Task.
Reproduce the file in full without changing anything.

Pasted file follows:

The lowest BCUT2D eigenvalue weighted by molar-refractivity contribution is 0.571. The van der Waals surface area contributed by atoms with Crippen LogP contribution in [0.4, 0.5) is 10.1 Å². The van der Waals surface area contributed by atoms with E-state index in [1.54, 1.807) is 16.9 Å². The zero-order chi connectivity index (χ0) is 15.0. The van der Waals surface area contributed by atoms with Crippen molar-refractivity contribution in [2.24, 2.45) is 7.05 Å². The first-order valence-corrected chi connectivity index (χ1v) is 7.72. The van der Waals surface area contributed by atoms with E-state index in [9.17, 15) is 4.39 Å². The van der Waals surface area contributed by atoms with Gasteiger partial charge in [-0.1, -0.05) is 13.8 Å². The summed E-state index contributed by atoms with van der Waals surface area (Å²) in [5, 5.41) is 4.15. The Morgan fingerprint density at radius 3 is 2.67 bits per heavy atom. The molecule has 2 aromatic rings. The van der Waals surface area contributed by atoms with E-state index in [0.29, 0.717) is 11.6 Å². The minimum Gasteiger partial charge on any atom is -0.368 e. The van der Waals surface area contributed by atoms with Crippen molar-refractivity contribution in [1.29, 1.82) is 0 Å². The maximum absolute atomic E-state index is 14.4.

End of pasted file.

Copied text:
The lowest BCUT2D eigenvalue weighted by molar-refractivity contribution is 0.571. The van der Waals surface area contributed by atoms with Crippen LogP contribution in [0.4, 0.5) is 10.1 Å². The van der Waals surface area contributed by atoms with E-state index in [1.54, 1.807) is 16.9 Å². The zero-order chi connectivity index (χ0) is 15.0. The van der Waals surface area contributed by atoms with Crippen molar-refractivity contribution in [2.24, 2.45) is 7.05 Å². The first-order valence-corrected chi connectivity index (χ1v) is 7.72. The van der Waals surface area contributed by atoms with E-state index in [9.17, 15) is 4.39 Å². The van der Waals surface area contributed by atoms with Gasteiger partial charge in [-0.1, -0.05) is 13.8 Å². The summed E-state index contributed by atoms with van der Waals surface area (Å²) in [5, 5.41) is 4.15. The Morgan fingerprint density at radius 3 is 2.67 bits per heavy atom. The molecule has 2 aromatic rings. The van der Waals surface area contributed by atoms with E-state index in [0.29, 0.717) is 11.6 Å². The minimum Gasteiger partial charge on any atom is -0.368 e. The van der Waals surface area contributed by atoms with Crippen molar-refractivity contribution in [1.29, 1.82) is 0 Å². The maximum absolute atomic E-state index is 14.4.